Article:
Social Business

The term “social business” was established by M. Yunus (2010), and he defined it as a business to solve a social problem. Then, why do we need to conduct social business as NPO?

Business as a tool for peacebuilding

MLL believe that business has a role to play in promoting mutual help in communities.

Sri Lanka has a diverse range of ethnic and religious-based identity groups. The protracted civil war could make clear boundaries between the identity groups. For the postwar period of Sri Lanka, it is necessary to cooperate with each other beyond the differences of identity groups and co-create sustainable peace altogether.

Business should overcome ethnic and religious differences and be of common value to both sides. If an armed conflict occurs, it is impossible to continue any business and is not suitable for everyone. Instead, the armed conflict would be sure to bring uncountable disadvantages to all people in the conflict-affected areas. In contrast, when we share advantages and profits produced by a business with many people in a community, the business will be a common value for the community. To protect the business as a common property of the community, it is necessary to understand each other properly and help each other across ethnic and religious differences.

The new forms of Businesses, which never be occupied by a specific identity group but should be shared among all of the groups, are crucial to connect the divided communities through protracted civil war. Therefore, MLL believe that community-based social business has the power to promote peace.

Business as a factor to create sustainability of the activity

MLL believe that business plays a significant role in supporting the sustainability of projects.

Recently, NGOs and NPOs have been required to have a business perspective to ensure their projects’ sustainability. The conventional NGOs and NPOs tended to rely on grants that governments or charitable foundations as sponsors support their charity activities. Supposed that the duration of grants or the donations is expired, NGOs and NPOs cannot sustain their projects even if the projects contribute to society and save many people.

In reality, NGO and NPO activities could cause a catastrophic situation to society if the officers suddenly cease their projects for the financial problems. The projects’ conclusion can lead people who have been receiving the projects’ benefits to unpeaceful circumstances again because they entirely rely on NGO and NPO support. Even the local staff employed by the NGO or the NPO could lose their job simultaneously.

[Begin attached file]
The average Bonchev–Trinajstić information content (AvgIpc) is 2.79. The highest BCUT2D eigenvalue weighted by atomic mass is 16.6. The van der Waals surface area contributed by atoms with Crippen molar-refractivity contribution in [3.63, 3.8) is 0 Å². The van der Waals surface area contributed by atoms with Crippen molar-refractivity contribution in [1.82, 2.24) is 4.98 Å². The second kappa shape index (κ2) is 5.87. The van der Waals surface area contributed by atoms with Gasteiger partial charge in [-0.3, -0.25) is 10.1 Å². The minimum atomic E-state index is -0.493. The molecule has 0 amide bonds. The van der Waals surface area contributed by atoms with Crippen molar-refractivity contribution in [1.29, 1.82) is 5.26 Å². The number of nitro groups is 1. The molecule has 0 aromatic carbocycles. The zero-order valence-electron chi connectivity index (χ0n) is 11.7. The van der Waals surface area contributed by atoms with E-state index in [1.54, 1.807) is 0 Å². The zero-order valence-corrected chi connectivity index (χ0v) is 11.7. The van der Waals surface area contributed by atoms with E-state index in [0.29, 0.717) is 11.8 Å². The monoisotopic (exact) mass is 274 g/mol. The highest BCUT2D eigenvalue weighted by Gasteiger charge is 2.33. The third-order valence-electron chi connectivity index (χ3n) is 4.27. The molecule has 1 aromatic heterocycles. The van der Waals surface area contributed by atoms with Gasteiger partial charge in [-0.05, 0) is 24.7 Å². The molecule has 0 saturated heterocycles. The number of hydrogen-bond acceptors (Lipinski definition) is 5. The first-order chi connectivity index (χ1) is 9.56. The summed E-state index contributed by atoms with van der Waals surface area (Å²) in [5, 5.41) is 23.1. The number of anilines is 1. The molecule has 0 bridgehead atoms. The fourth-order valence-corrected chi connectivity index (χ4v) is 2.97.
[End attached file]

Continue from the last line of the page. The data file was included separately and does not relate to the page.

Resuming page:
Most importantly, NGOs and NPOs are required to resolve social problems and sustain our project to protect the local people’s lives once they engage in. MLL strongly believe that social businesses based on a community can create the activity’s sustainability.

Business as a promoter to make a partnership

We believe that social businesses have promoters to make a partnership.

Businesses can change the conventional structure of international cooperation. The traditional NGO and NPO activities made an effort to transform the donor-recipient structure into more sustainable relationships; however, they tended to render the donor-recipient structure. The donor-recipient structure is efficient in a short-term project. Still, it can not be sustained in a long-term project because of the financial problem. The donor-recipient system could also be sure to mitigate the motivation of the recipient. In our work, MLL value the ‘local ownership’ of the people we work with and support them to become independent from our activities. Businesses can promote close partnership between NGOs or NPOs and the locally participating people.

Besides, businesses can also build another social bond between the locally participating people and others. MLL expect to share the profits produced by the MLL activities with other different projects, such as scholarship projects and disaster relief projects. Such a social business can provide advantages for the project-operating people and others who do not directly participate in the MLL activities. MLL strongly believe that social businesses can promote to make a partnership among people.

Mother Land Lanka

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E-mail: motherlandlanka.org[at]gmail.com